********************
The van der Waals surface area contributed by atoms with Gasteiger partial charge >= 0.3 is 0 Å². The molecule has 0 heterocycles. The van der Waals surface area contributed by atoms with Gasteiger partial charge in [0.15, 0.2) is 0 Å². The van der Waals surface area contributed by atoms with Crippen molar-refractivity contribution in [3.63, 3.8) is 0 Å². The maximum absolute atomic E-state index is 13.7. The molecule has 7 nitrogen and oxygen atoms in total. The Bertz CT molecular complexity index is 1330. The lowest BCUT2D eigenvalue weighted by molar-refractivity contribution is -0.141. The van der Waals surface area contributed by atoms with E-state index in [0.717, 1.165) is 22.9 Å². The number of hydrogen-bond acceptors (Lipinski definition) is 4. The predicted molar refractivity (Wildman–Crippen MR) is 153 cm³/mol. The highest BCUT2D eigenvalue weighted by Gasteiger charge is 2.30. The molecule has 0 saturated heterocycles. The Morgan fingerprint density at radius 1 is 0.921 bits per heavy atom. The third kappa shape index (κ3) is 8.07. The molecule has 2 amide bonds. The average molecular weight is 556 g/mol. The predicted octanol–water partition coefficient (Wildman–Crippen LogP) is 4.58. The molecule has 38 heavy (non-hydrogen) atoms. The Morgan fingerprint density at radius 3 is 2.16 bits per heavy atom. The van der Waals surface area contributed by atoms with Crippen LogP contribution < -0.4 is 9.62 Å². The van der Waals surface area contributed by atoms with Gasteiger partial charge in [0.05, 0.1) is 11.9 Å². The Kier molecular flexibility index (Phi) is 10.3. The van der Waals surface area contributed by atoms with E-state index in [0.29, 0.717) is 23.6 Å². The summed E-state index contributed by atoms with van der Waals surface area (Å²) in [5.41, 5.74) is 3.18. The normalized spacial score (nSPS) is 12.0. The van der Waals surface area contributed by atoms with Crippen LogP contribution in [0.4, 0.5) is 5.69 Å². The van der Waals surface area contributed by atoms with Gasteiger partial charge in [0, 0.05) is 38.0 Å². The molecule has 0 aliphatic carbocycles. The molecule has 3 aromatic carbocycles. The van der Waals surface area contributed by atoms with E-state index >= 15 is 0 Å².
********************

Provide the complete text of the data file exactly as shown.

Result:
The van der Waals surface area contributed by atoms with Gasteiger partial charge >= 0.3 is 0 Å². The molecule has 0 heterocycles. The van der Waals surface area contributed by atoms with Gasteiger partial charge in [0.15, 0.2) is 0 Å². The van der Waals surface area contributed by atoms with Crippen molar-refractivity contribution in [3.63, 3.8) is 0 Å². The maximum absolute atomic E-state index is 13.7. The molecule has 7 nitrogen and oxygen atoms in total. The Bertz CT molecular complexity index is 1330. The lowest BCUT2D eigenvalue weighted by molar-refractivity contribution is -0.141. The van der Waals surface area contributed by atoms with E-state index in [0.717, 1.165) is 22.9 Å². The number of hydrogen-bond acceptors (Lipinski definition) is 4. The predicted molar refractivity (Wildman–Crippen MR) is 153 cm³/mol. The highest BCUT2D eigenvalue weighted by Gasteiger charge is 2.30. The molecule has 0 saturated heterocycles. The Morgan fingerprint density at radius 1 is 0.921 bits per heavy atom. The third kappa shape index (κ3) is 8.07. The molecule has 2 amide bonds. The average molecular weight is 556 g/mol. The predicted octanol–water partition coefficient (Wildman–Crippen LogP) is 4.58. The molecule has 38 heavy (non-hydrogen) atoms. The Morgan fingerprint density at radius 3 is 2.16 bits per heavy atom. The van der Waals surface area contributed by atoms with Crippen LogP contribution < -0.4 is 9.62 Å². The van der Waals surface area contributed by atoms with Gasteiger partial charge in [0.05, 0.1) is 11.9 Å². The Kier molecular flexibility index (Phi) is 10.3. The van der Waals surface area contributed by atoms with E-state index in [0.29, 0.717) is 23.6 Å². The summed E-state index contributed by atoms with van der Waals surface area (Å²) in [5.41, 5.74) is 3.18. The normalized spacial score (nSPS) is 12.0. The van der Waals surface area contributed by atoms with Crippen LogP contribution in [0.4, 0.5) is 5.69 Å². The van der Waals surface area contributed by atoms with Gasteiger partial charge in [0, 0.05) is 38.0 Å². The molecule has 0 aliphatic carbocycles. The molecule has 3 aromatic carbocycles. The van der Waals surface area contributed by atoms with E-state index >= 15 is 0 Å².